Long-term fetal outcomes in pregnant trauma patients

Jason L. Sperry, Brian M. Casey, Donald D. McIntire, Joseph P. Minei, Larry M. Gentilello, Shahid Shafi

Research output: Contribution to journalArticlepeer-review

35 Scopus citations


Background: Trauma during pregnancy is associated with significant maternal and fetal morbidity and mortality, typically occurring during the hospital admission. Less is known about the delayed effects of trauma on pregnancy outcome once the patient has been discharged from the hospital with a viable fetus. Methods: A retrospective cohort study was conducted of pregnant trauma patients who were discharged from the trauma center with a viable fetus. Risk of preterm delivery (PTD) and low birth weight (LBW) were compared between injured patients (Injury Severity Score > 0) and those without identified injury (Injury Severity Score = 0), for the remainder of pregnancy. Results: Even after trauma center discharge, injured patients had a nearly 2-fold higher risk of PTD (relative risk, 1.9; 95% confidence interval, 1.1-3.3) and LBW (relative risk, 1.8; 95% confidence interval, 1.04-3.2) for the remainder of the pregnancy. The risk was higher with increasing injury severity and among those injured early in gestation. Conclusion: The risk of PTD and LBW in pregnant trauma patients who were discharged from trauma centers with a viable fetus remains increased throughout the remainder of the pregnancy. A history of trauma during gestation is a risk factor for poor pregnancy outcome.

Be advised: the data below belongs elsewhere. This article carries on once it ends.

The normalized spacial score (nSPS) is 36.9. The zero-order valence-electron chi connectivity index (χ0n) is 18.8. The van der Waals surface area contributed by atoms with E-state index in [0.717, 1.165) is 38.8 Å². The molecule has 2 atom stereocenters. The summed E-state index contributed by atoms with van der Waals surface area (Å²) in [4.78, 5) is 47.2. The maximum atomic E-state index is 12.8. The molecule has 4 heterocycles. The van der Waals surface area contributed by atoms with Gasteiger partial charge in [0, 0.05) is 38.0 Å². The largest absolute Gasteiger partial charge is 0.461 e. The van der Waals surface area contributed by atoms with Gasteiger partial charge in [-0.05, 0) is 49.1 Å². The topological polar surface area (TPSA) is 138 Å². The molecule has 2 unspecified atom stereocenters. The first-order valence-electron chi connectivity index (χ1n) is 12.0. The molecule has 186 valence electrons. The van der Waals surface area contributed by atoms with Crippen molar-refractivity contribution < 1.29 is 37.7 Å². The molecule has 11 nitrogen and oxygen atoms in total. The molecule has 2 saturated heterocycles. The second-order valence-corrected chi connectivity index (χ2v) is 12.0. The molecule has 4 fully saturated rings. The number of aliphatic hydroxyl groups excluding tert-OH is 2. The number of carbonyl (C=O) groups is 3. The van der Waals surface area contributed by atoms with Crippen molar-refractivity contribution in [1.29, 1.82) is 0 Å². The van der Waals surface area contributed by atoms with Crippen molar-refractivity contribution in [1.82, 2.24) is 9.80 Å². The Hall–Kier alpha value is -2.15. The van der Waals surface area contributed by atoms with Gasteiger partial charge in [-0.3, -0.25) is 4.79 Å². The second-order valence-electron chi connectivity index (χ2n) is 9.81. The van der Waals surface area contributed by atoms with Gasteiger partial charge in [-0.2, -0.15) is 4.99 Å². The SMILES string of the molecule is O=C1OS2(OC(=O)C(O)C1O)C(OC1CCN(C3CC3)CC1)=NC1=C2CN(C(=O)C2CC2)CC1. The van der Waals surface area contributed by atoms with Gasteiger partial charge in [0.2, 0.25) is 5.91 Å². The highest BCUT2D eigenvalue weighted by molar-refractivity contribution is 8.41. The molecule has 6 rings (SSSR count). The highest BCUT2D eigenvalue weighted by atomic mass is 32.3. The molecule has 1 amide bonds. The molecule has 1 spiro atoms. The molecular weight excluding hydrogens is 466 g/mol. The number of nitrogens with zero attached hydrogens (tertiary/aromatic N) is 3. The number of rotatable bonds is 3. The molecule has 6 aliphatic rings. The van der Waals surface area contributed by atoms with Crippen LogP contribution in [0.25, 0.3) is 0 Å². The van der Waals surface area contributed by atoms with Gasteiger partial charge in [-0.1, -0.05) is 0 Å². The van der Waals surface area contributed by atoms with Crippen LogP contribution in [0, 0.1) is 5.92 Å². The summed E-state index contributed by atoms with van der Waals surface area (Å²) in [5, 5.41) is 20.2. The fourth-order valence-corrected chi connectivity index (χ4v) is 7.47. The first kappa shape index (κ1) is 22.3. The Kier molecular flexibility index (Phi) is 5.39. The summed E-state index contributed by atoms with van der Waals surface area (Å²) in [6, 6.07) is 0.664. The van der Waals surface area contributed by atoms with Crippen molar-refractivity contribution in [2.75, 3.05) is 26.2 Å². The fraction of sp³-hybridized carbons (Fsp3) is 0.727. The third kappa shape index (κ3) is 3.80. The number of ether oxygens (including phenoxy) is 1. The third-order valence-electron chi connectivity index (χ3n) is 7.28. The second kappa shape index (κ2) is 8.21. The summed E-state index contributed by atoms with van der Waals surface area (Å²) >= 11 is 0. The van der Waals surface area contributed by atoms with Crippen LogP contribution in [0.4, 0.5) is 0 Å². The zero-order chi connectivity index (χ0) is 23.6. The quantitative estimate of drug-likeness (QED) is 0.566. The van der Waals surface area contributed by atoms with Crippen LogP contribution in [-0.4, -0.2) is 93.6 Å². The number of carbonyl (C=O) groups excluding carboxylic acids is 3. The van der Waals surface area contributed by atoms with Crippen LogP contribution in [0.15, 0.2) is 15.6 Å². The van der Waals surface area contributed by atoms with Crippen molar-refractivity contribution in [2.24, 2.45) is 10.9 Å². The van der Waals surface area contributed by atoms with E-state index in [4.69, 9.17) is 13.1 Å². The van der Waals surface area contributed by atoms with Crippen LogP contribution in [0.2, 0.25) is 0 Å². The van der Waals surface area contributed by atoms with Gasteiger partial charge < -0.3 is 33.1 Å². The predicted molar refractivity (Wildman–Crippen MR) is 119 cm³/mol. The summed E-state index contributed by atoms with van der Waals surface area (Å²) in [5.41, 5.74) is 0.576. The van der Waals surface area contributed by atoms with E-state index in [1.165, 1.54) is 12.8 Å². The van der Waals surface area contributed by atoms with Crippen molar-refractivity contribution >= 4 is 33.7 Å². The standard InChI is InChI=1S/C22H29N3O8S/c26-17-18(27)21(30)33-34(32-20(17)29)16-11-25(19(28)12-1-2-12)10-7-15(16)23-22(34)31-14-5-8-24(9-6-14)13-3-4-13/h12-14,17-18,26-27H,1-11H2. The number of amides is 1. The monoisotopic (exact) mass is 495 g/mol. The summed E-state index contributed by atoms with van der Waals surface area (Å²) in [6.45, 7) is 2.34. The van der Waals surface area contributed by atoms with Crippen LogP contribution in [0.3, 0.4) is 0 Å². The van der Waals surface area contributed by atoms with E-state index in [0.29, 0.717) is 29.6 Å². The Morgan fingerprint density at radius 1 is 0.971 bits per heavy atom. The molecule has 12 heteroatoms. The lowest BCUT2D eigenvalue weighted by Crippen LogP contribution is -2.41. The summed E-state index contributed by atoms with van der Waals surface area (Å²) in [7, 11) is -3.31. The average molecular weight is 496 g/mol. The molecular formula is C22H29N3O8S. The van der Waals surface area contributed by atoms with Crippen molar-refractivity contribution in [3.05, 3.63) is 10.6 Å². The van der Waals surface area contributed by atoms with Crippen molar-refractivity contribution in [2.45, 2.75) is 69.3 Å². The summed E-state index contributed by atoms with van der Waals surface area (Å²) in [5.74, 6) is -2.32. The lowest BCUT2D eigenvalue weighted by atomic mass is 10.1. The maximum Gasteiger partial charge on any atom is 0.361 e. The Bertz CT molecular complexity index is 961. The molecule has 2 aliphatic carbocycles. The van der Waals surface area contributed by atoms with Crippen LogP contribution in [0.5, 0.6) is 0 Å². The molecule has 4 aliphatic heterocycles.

Original languageEnglish (US)
Pages (from-to)715-721
Number of pages7
JournalAmerican journal of surgery
Issue number6
StatePublished - Dec 1 2006


  • Delayed
  • Injury
  • Low birth weight
  • Pregnancy
  • Preterm delivery
  • Trauma

ASJC Scopus subject areas

  • Surgery


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